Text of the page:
February-March Exhibit at St. John’s Boulder Art Gallery
Artist Reception, February 5, 2010, 5:30 – 7:30 p. m., free and open to the public
Boulder, Colo. (January 23, 2010) – Every painting and photograph in this new collection at St. John’s Art Gallery is a dive headlong into Wonderland. Bob Avery, Mike Brouse, Nancy Myer, and Joan Wolbier bring talent and years of training together to transform the ordinary into the extraordinary. Avery seeks to evoke strong feelings from subjects that fascinate him. His former profession, airline pilot, enables him to bring his painterly eye to landscapes and scenes of daily life in far-flung corners of the globe. Brouse applies impressionistic techniques to ponder simple pleasures in his series of homages to the bicycle in Boulder. Myer uses her camera to luxuriate in unique perspectives on flowers, inspired by the colorful and surreal canvases of Georgia O’Keefe and the photo impressionism of Freeman Patterson and André Gallant. Finally, Wolbier captures rugged Colorado landscapes in watercolors that dramatize the play of light and shadow on distant mountains and the mirrored stillness of trees reflected in serene lakes. This is one collection that offers something new and surprising from frame to frame. When you take this journey Down the Rabbit Hole, you’ll find yourself in an extraordinary world of imagery designed to surprise, scintillate, and inspire. At the public reception, moreover, Laurie Dameron, singer, songwriter, guitarist, will provide music to intensify your viewing experience.
Mike’s artistic legacy stretches back several generations. His great grandfather was one of the first professional photographers in Central Pennsylvania, and his work is still exhibited in local museums. His
grandfather was a talented wood worker and art framer. Mike, a painter, looks for objects and scenes that move him emotionally, subjects that inspire him to capture their simple beauty on canvas. He is attracted to rural landscapes and old buildings in fertile surroundings. In this series, he focuses on Boulder’s love affair with bicycles, a passion he shares. In fact, 10% of the sales from Mike’s work at St. John’s exhibit will go to World Bicycle Relief http://www.worldbicyclerelief.org/blog/?p=51. Mike chooses to ponder life’s simple pleasures in his paintings. He is drawn to simple shapes and pays close attention to light and shadow.
His studio is indoor/outdoor, allowing him a great deal of flexibility in designing the perfectly lit scene. He also uses color skillfully to guide and direct the eye. Like George Rodrigue, his favorite color is blue, specifically, Cerulean Blue. Mike also leans toward mixing yellow with Cerulean to create his cooler greens. “Art is emotive, connective, and an important part of being human,” Mike says, “It is like love; I get back at least as much as I invest.” Leaning on Pickets is a contemporary, impressionistic oil painting of a bicycle on West Pearl in Boulder. The vivid brush strokes serve to keep the viewer’s eye moving across the canvas, discovering the nuances of contrasting color, shape, and line.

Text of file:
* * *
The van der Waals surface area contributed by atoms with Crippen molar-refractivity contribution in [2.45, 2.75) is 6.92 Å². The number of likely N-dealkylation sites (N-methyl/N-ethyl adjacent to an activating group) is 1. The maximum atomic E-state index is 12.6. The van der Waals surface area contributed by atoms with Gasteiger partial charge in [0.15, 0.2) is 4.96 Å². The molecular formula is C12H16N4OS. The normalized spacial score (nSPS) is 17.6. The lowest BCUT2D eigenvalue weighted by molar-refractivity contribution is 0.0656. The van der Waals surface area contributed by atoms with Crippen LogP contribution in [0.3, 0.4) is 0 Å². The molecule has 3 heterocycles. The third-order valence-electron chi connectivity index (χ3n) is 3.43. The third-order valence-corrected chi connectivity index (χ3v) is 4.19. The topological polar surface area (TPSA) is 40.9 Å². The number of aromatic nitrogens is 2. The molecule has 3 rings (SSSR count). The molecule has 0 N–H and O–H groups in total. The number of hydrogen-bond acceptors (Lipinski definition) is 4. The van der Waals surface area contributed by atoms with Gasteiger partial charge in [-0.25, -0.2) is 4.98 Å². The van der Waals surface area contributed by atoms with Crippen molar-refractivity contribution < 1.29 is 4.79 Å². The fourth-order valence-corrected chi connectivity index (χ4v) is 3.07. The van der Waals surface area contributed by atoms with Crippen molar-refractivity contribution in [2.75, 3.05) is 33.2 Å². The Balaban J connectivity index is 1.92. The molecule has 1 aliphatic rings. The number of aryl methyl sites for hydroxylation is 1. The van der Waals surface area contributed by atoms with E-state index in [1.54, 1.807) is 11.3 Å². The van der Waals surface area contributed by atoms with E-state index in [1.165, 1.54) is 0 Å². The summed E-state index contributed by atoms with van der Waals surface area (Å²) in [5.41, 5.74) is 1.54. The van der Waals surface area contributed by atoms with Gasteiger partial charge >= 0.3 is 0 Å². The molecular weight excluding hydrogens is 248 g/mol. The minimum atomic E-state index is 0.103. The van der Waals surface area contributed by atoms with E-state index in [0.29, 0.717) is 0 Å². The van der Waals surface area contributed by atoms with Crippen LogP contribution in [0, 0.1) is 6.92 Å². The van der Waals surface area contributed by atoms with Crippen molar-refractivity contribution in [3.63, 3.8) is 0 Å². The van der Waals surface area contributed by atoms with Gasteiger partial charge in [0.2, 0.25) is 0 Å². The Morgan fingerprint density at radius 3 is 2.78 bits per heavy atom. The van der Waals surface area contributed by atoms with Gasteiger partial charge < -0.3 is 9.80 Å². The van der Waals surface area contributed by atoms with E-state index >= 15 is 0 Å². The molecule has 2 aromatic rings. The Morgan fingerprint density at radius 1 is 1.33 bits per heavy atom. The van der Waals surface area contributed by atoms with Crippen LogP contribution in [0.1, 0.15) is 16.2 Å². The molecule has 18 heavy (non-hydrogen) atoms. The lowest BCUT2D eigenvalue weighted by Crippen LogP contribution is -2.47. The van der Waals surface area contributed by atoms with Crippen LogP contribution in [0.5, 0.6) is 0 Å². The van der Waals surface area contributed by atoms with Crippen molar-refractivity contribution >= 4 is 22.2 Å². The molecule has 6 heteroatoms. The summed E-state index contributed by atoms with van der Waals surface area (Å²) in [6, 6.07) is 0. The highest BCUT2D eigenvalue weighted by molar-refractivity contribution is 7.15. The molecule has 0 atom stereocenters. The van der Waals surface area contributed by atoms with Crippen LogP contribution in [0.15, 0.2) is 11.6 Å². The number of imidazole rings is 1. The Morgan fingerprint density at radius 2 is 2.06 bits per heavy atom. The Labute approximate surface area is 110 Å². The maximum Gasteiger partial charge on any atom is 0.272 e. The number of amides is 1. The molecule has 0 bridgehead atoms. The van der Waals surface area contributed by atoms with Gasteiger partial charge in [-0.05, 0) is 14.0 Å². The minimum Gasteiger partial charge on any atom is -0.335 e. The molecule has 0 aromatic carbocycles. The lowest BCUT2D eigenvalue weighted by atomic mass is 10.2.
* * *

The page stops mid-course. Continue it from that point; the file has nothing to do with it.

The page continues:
From childhood, Joan has been passionate about art. Growing up abroad, she studied art in several European schools before returning to the U.S. where she attended college and majored in art. Although dedicated to fine arts, she began her stellar career as a graphic designer. She later became an art director serving at both the prestigious Smithsonian Institute and the National Geographic Society. After years of juggling motherhood with a career that encompassed both commercial and fine art in multiple media, Joan at last discovered her true passion in Colorado landscapes rendered in watercolors. She has also excelled in the art of producing artist books. She published several limited editions, and the New York Museum of Modern Art, the Chicago Museum of Contemporary Art, and the National Museum of Women in the Arts in Washington, D. C. house some of her books in special collections.
Joan is passionate about her process: “Creating art has always been a spiritual experience. When I draw or paint, visions of mountains, trees, and oceans appear. I love the texture of watercolor paper and how in working in that medium the paint does not always comply with my will. Ultimately, my representations of landscapes are reflections of both my internal and external explorations.”
Alpine Pond emerges from a photograph Joan took when hiking in Indian Peaks in 2005. Only after years of studying with the Plein Air Painters of Estess Park did she finally feel ready to paint that scene; “I could now capture the glowing colors of light reflected in the grasses and the wispy clouds that gather in the Colorado skies. I could also infuse, at long last, the stillness and calm I experienced on that mountain trail.”
About the St. John’s Boulder Art Gallery
The St. John’s Art Boulder Art Gallery is a non-profit organization established by St. John’s Episcopal Church. It serves as a venue for talented local and regional artists. Juried shows are developed around themes, and submissions must be appropriate for all ages. Located at 1419 Pine Street, the St. John’s Art Gallery is free and open to the public. Visit the gallery on line at www.stjohnsboulder.org/artgallery/